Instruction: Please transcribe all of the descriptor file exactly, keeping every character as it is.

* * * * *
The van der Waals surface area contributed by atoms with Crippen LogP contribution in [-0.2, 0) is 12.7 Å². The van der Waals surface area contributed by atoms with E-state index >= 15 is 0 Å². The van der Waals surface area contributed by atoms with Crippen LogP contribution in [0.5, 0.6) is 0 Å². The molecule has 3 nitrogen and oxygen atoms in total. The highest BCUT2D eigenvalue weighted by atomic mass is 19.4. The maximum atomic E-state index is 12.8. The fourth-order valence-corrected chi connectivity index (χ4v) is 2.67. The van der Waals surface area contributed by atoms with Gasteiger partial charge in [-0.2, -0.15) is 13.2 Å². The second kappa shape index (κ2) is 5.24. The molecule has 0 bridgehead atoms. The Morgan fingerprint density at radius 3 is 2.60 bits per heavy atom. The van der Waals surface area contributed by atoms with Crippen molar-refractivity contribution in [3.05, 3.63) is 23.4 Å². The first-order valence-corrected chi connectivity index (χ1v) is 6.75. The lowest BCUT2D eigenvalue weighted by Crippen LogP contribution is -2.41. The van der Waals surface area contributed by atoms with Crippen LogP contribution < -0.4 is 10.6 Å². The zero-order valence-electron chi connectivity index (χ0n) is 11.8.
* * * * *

The van der Waals surface area contributed by atoms with Crippen LogP contribution in [-0.2, 0) is 12.7 Å². The van der Waals surface area contributed by atoms with E-state index >= 15 is 0 Å². The van der Waals surface area contributed by atoms with Crippen LogP contribution in [0.5, 0.6) is 0 Å². The molecule has 3 nitrogen and oxygen atoms in total. The highest BCUT2D eigenvalue weighted by atomic mass is 19.4. The maximum atomic E-state index is 12.8. The fourth-order valence-corrected chi connectivity index (χ4v) is 2.67. The van der Waals surface area contributed by atoms with Gasteiger partial charge in [-0.2, -0.15) is 13.2 Å². The second kappa shape index (κ2) is 5.24. The molecule has 0 bridgehead atoms. The Morgan fingerprint density at radius 3 is 2.60 bits per heavy atom. The van der Waals surface area contributed by atoms with Crippen molar-refractivity contribution in [3.05, 3.63) is 23.4 Å². The first-order valence-corrected chi connectivity index (χ1v) is 6.75. The lowest BCUT2D eigenvalue weighted by Crippen LogP contribution is -2.41. The van der Waals surface area contributed by atoms with Crippen LogP contribution < -0.4 is 10.6 Å². The zero-order valence-electron chi connectivity index (χ0n) is 11.8.